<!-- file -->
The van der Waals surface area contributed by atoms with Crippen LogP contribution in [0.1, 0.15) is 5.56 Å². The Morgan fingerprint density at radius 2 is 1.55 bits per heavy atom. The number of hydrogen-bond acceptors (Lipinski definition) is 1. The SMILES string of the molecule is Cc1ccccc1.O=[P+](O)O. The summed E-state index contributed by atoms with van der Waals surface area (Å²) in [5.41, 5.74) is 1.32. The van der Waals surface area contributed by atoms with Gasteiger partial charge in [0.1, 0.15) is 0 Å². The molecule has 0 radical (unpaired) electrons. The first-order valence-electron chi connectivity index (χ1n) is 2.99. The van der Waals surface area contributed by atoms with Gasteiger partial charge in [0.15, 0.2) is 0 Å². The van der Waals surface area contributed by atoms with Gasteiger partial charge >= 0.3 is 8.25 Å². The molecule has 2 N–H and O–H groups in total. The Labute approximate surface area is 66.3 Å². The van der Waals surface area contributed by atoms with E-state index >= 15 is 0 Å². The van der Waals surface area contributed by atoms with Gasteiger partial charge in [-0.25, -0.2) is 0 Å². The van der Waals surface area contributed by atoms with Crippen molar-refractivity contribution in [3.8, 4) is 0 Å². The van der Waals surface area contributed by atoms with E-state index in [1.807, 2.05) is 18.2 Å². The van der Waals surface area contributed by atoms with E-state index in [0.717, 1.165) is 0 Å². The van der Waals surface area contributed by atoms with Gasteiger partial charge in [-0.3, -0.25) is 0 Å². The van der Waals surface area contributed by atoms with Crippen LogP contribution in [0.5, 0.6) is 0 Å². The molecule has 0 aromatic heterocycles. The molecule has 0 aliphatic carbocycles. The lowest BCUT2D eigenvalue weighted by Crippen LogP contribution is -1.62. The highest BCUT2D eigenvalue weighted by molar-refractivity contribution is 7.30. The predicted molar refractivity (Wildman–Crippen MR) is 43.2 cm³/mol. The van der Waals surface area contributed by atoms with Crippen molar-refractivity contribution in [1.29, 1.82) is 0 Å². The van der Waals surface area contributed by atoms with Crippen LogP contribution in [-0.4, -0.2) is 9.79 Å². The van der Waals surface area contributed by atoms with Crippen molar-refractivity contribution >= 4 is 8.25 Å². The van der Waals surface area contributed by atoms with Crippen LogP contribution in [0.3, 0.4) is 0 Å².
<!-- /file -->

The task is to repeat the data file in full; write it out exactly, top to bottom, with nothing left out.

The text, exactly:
The van der Waals surface area contributed by atoms with Crippen LogP contribution in [0.1, 0.15) is 5.56 Å². The Morgan fingerprint density at radius 2 is 1.55 bits per heavy atom. The number of hydrogen-bond acceptors (Lipinski definition) is 1. The SMILES string of the molecule is Cc1ccccc1.O=[P+](O)O. The summed E-state index contributed by atoms with van der Waals surface area (Å²) in [5.41, 5.74) is 1.32. The van der Waals surface area contributed by atoms with Gasteiger partial charge in [0.1, 0.15) is 0 Å². The molecule has 0 radical (unpaired) electrons. The first-order valence-electron chi connectivity index (χ1n) is 2.99. The van der Waals surface area contributed by atoms with Gasteiger partial charge in [0.15, 0.2) is 0 Å². The van der Waals surface area contributed by atoms with Gasteiger partial charge >= 0.3 is 8.25 Å². The molecule has 2 N–H and O–H groups in total. The Labute approximate surface area is 66.3 Å². The van der Waals surface area contributed by atoms with E-state index >= 15 is 0 Å². The van der Waals surface area contributed by atoms with Gasteiger partial charge in [-0.25, -0.2) is 0 Å². The van der Waals surface area contributed by atoms with Crippen molar-refractivity contribution in [3.8, 4) is 0 Å². The van der Waals surface area contributed by atoms with E-state index in [1.807, 2.05) is 18.2 Å². The van der Waals surface area contributed by atoms with E-state index in [0.717, 1.165) is 0 Å². The van der Waals surface area contributed by atoms with Gasteiger partial charge in [-0.3, -0.25) is 0 Å². The van der Waals surface area contributed by atoms with Crippen LogP contribution in [0.5, 0.6) is 0 Å². The molecule has 0 aromatic heterocycles. The molecule has 0 aliphatic carbocycles. The lowest BCUT2D eigenvalue weighted by Crippen LogP contribution is -1.62. The highest BCUT2D eigenvalue weighted by molar-refractivity contribution is 7.30. The predicted molar refractivity (Wildman–Crippen MR) is 43.2 cm³/mol. The van der Waals surface area contributed by atoms with Crippen molar-refractivity contribution in [1.29, 1.82) is 0 Å². The van der Waals surface area contributed by atoms with Crippen LogP contribution in [-0.4, -0.2) is 9.79 Å². The van der Waals surface area contributed by atoms with Crippen molar-refractivity contribution >= 4 is 8.25 Å². The van der Waals surface area contributed by atoms with Crippen LogP contribution in [0.3, 0.4) is 0 Å².